On Tuesday of this week, Steel Market Update publisher, John Packard met with Saikat Dey, CEO of Severstal North America (NA), and discussed a wide range of topics including foreign steel, supply and demand issues, steel prices, the F-150 move to aluminum and much more. In the article below we will focus on Mr. Dey’s management style and attempts to change the culture at Severstal NA and we will look at the current market pricing and the confusion surrounding where flat rolled steel prices will go from here.
Saikat Dey on becoming CEO of Severstal NA, “Things like this are never designed, they just happen.”
It began with a call from Severstal Russia the Friday before Labor Day weekend 2013. A call came into Saikat Dey’s Severstal Dearborn office asking if he would take the job as CEO of Severstal NA beginning that following week. Nine months later I found myself sitting in his office asking him about the culture of the company at that point in time and what he saw as his priorities in his new position.
He told me that they had a very dedicated workforce with a very talented crew of people. The Company “Heard them but they didn’t listen to them. The result was the employees felt jaded.”
The first step was to surround himself with the “most diverse and youngest team in the steel industry…The second step was to build trust, transparency and a sense of ownership.”
He maintained his original office which he said with a wave of his hand “faces the parking lot,” and he and the other managers now walk the plant and talk to the employees. He told me, “There is no ivy tower here, no 61st floor office, no private elevator…” He went on to tell me that he started a blog and has a feedback line. The employees have access to the ear of the head of the company.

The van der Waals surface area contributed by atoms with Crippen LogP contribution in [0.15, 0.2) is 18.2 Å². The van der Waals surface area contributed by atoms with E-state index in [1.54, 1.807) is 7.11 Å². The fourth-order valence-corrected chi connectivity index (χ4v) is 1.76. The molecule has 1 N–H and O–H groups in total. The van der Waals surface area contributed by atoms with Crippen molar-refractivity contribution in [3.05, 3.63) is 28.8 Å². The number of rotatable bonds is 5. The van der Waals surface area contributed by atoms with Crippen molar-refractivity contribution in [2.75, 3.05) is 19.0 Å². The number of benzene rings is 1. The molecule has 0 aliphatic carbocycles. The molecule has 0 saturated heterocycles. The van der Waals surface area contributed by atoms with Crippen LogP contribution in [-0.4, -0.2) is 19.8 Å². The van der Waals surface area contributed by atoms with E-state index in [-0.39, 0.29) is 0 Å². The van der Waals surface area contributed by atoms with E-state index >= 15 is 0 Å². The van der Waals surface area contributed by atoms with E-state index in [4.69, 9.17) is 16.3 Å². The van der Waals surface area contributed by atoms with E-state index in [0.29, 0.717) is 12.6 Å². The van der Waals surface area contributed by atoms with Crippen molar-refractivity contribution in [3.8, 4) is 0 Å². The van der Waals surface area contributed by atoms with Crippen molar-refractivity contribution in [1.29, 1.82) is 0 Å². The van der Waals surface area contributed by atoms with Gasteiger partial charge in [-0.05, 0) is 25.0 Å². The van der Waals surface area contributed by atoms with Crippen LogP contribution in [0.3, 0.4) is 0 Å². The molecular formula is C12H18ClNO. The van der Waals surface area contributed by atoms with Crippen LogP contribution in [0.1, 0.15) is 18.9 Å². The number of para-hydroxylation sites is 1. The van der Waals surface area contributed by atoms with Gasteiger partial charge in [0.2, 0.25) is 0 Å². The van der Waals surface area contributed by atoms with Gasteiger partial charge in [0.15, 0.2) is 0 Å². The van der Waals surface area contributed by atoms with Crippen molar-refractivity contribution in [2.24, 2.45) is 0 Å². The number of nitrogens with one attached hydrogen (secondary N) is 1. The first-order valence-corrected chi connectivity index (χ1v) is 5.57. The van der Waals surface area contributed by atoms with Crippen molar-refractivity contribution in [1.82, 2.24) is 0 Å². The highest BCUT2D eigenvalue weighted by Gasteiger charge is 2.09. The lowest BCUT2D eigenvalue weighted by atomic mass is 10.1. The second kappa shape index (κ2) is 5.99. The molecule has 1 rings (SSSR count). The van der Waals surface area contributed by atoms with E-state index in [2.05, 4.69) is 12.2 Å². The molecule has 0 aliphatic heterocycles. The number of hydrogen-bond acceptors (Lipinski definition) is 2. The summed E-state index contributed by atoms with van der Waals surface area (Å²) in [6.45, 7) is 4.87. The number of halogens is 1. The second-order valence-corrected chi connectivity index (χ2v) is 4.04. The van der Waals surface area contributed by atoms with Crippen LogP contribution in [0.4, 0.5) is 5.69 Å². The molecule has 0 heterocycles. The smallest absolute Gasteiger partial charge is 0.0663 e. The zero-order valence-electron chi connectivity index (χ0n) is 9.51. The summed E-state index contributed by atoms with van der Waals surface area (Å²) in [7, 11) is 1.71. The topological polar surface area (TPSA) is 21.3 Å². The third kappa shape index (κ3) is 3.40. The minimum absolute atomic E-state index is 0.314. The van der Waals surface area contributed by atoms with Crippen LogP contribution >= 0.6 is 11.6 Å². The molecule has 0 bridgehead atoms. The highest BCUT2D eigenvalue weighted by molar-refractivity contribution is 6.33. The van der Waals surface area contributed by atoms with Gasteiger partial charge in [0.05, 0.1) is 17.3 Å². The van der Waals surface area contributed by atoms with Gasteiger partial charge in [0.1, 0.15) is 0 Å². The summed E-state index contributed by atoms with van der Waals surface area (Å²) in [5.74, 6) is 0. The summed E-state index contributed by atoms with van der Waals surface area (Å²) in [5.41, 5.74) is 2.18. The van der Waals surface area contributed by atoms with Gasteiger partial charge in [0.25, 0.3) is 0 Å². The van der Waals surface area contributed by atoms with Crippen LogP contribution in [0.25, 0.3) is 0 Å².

One of the goals was to build a sense of pride in the company. One of the first things he did was to remove the executive perk of a private parking garage which was connected to the executive offices and, instead, turned it into a basketball court for the employees. It wasn’t just any basketball court. It soon hosted the first SNA Games basketball competition as the various groups within the company formed teams and competed with one another. The executives had their own team called “New Kids on the Block.” The winner of the Dearborn tournament played the winner of the Columbus plant in a home and away series. The security guards at the front desk were very proud that they had a team and that they were able to compete.
We had unusual access to the Severstal team over a two day period since we were conducting one of our Steel 101 workshops in Dearborn and Severstal hosted a tour of the Dearborn facility. We also had a number of Severstal employees in various job functions attend our workshop. What we found was after just nine months Saikat Dey is well respected and someone the company is comfortable following. From those with whom with met and spoke, we found that the sense of trust, transparency and a sense of ownership were becoming real for the employees of Severstal North America.
Besides changing the culture, Mr. Dey is well grounded in the understanding that the company needs to also focus on those areas of the business which make them money and identify those areas where they don’t. “It is a shame to have the newest car on the block and not know how to drive it,” is how he explained it to me.
The company was profitable during the 1st Quarter 2014 and is currently operating at full capacity at both the Dearborn and Columbus mills.
Where does Mr. Dey feel flat rolled steel price direction will be from here? “I hope it [higher prices] last for a long time. But I am concerned about a possible bullwhip effect.” The bullwhip effect being you get a big push to higher prices which is then followed by an almost immediate and sharp drop in prices.
We spoke about there being some confusion as to whether this up cycle was strictly supply side driven or are there improvements in demand which are also supporting the market. If demand is stronger than what many economists believe, then Mr. Dey believes there is a 50/50 chance prices will remain at current levels. Time will tell if this market is strictly supply constrained and the bullwhip effect will come into play or demand will dictate a calmer course for market pricing.
John PackardRead more from John Packard
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